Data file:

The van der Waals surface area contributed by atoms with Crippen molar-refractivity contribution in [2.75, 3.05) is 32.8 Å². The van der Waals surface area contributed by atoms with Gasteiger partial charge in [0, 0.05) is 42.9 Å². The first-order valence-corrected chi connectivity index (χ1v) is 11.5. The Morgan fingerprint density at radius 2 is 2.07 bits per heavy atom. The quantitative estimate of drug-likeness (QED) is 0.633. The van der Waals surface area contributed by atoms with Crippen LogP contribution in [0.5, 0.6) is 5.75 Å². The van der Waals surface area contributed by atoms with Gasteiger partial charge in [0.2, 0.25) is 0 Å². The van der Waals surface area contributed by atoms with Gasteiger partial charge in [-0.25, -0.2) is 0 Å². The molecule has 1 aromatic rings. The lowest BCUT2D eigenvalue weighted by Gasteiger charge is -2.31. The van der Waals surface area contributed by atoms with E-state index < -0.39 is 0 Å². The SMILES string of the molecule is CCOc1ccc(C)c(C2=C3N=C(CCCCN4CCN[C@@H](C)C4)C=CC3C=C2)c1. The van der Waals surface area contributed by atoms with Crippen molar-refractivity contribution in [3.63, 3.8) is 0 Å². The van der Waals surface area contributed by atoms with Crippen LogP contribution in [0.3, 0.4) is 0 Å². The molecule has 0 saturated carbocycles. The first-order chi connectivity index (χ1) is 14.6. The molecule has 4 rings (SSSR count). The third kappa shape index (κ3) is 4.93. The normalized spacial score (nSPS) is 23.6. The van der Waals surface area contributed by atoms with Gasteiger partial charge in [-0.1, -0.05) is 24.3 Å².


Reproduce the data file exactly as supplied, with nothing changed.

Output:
The van der Waals surface area contributed by atoms with Crippen molar-refractivity contribution in [2.75, 3.05) is 32.8 Å². The van der Waals surface area contributed by atoms with Gasteiger partial charge in [0, 0.05) is 42.9 Å². The first-order valence-corrected chi connectivity index (χ1v) is 11.5. The Morgan fingerprint density at radius 2 is 2.07 bits per heavy atom. The quantitative estimate of drug-likeness (QED) is 0.633. The van der Waals surface area contributed by atoms with Crippen LogP contribution in [0.5, 0.6) is 5.75 Å². The van der Waals surface area contributed by atoms with Gasteiger partial charge in [0.2, 0.25) is 0 Å². The van der Waals surface area contributed by atoms with Gasteiger partial charge in [-0.25, -0.2) is 0 Å². The molecule has 1 aromatic rings. The lowest BCUT2D eigenvalue weighted by Gasteiger charge is -2.31. The van der Waals surface area contributed by atoms with E-state index < -0.39 is 0 Å². The SMILES string of the molecule is CCOc1ccc(C)c(C2=C3N=C(CCCCN4CCN[C@@H](C)C4)C=CC3C=C2)c1. The van der Waals surface area contributed by atoms with Crippen molar-refractivity contribution in [3.63, 3.8) is 0 Å². The van der Waals surface area contributed by atoms with Crippen LogP contribution in [0.3, 0.4) is 0 Å². The molecule has 0 saturated carbocycles. The first-order chi connectivity index (χ1) is 14.6. The molecule has 4 rings (SSSR count). The third kappa shape index (κ3) is 4.93. The normalized spacial score (nSPS) is 23.6. The van der Waals surface area contributed by atoms with Gasteiger partial charge in [-0.1, -0.05) is 24.3 Å².